categories: Bad Advice / Cocktail Hour
Boy, this is a hard one. Even as I type these words I’m worried that no one wants to follow me down on this depressing bummer of a trip. Over the next few paragraphs I’ll try to convince you it’s not that depressing, but in a society that values wealth above else it’s hard to tell someone that the career you choose, even if you are talented and work as hard as humanly possible, will not likely bring you wealth. There are exceptions, you’ll argue–Charles Frazier, Tom Perrotta—quality writers who also are able to afford to pay for both home and car. It’s true, it’s true, but the vast majority of us who spend our time trying to make great sentences and books can barely pay our bills. This hardly makes us exceptional in these tough times, but that may not be much reassurance to a young writer choosing to pursue a life of word making.
So why do it? As hundreds have said before me, because you have to do it, you are compelled to, and you ain’t in it for the money. But more than that. Because there is joy in it. Joy in making your own worlds, thinking your own thoughts, creating individual art in our increasingly pre-packaged, homogenized society. Joy in having no one tell you what to do, in spend years learning a craft in a craft-less time. Joy in an activity that is its own rebellion against the way most of us live now. “The life that men praise and call successful if but one kind,” wrote Thoreau. That’s a hard lesson to learn, and it takes a long time, and maybe you never learn it. But you still scribble the quote on a piece of paper and tack it to your wall, and try to learn it and live it. Sure, it may not help on the morning you have to pay for a muffler, but in the long run it does help. Here is what I wrote about Dan Driscoll’s seemingly futile quest to clean up the Charles River in My Green Manifesto:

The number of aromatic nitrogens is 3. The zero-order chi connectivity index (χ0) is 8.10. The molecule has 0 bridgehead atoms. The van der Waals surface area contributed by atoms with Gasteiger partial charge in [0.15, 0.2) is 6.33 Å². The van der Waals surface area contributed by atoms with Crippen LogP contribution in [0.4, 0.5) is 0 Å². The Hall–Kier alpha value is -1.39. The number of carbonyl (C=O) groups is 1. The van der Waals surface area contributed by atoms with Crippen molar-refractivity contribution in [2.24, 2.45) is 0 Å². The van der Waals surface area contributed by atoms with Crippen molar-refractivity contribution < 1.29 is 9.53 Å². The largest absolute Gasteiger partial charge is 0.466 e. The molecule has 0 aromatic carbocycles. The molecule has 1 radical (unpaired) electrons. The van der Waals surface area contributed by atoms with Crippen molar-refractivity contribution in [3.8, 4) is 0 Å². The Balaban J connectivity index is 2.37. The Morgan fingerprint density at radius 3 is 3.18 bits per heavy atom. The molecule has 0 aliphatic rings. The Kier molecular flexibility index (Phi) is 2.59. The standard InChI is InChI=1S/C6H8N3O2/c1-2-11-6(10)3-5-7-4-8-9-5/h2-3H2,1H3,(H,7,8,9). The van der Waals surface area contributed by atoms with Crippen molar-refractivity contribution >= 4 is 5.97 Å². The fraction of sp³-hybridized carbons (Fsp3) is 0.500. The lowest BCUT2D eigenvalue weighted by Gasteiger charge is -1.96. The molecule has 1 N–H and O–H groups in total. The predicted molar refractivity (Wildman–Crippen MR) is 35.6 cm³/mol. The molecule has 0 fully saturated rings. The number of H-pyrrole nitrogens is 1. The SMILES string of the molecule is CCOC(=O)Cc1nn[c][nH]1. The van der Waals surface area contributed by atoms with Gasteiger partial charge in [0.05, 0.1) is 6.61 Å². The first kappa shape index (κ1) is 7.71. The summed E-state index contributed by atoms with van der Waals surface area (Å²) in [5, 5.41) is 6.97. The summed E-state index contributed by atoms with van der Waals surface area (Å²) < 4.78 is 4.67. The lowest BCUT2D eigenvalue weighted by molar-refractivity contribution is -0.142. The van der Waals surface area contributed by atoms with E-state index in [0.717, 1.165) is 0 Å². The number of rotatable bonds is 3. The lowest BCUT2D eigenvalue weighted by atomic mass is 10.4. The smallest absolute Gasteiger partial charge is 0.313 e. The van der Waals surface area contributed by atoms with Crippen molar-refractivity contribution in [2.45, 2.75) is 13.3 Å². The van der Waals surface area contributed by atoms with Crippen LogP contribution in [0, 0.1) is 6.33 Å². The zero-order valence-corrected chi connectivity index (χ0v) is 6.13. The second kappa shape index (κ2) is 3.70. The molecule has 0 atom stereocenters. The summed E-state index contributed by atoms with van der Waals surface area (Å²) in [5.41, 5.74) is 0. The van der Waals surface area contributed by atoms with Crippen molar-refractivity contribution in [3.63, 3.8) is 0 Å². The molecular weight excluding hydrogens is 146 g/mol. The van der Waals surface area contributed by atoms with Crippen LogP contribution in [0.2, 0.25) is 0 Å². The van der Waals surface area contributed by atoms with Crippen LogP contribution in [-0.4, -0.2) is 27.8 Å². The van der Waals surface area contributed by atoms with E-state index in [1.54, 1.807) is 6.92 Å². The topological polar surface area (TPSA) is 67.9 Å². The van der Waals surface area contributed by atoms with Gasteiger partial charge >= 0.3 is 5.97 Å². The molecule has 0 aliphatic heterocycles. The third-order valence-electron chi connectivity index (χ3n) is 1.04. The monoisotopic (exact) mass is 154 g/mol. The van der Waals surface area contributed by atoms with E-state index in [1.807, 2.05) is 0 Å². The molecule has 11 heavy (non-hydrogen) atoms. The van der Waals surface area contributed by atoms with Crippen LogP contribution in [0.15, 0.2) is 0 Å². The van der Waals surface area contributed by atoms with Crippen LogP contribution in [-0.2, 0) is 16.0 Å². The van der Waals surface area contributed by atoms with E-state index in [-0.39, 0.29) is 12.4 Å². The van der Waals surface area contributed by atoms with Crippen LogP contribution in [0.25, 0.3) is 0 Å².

“Certainly, fighting this fight is something important in these compromised, apathetic times. To me it seems, at the very least, a better way of spending one’s time on earth than trading stocks or piling up money. To me it seems—and I hope I can say this in the least mawkish and Disney-like fashion—a hopeful and inspiring way to be.”
So, too, writing.
But look, I am not in the business of squashing dreams. If it helps you to daydream of bestsellerdom, and million dollar advances, then by all mean do. Maybe those fantasies are part of what gives you the give you the energy necessary to chain yourself to the desk every day, and that’s just fine. There’s nothing wrong with living in hope; it may just be the best way to live on this earth.
But if the hopes don’t lead to realities, if the coffers don’t fill, don’t judge yourself a failure. You are like most of us who have made typing our passion, and you are part of a great tradition of writers who couldn’t pay the rent. You have made a deal with the devil, or maybe with the angels. You have given up the things that “men praise and call successful” and in turn you’ve gotten to do this hard thing that every once in a while brings deep satisfaction. You have, to steal from Frost, united “avocation and vocation.” It’s a lot more fun than most jobs. For many years my daughter has played with pieces of clay on what we have come to call her clay table, and by this point she has acted out thousands of dramas on that table. She doesn’t get paid very well for it, probably the same amount that you made on your last short story or essay, but that doesn’t seem to bother her. Obviously it’s easier when you’re eight. But what adults can do is remind themselves of their priorities, their values. My priority is writing books and trying to be a great writer. And so what I do is make everything in life, and every day in my life, focused, within reason (and sometimes beyond), on that unattainable goal. Sometimes this way of being crashes up against the world. Too bad. After doing this for almost thirty years I have come to have a better idea of what I value. What I value is making things, hopefully great things. What the world values is another story.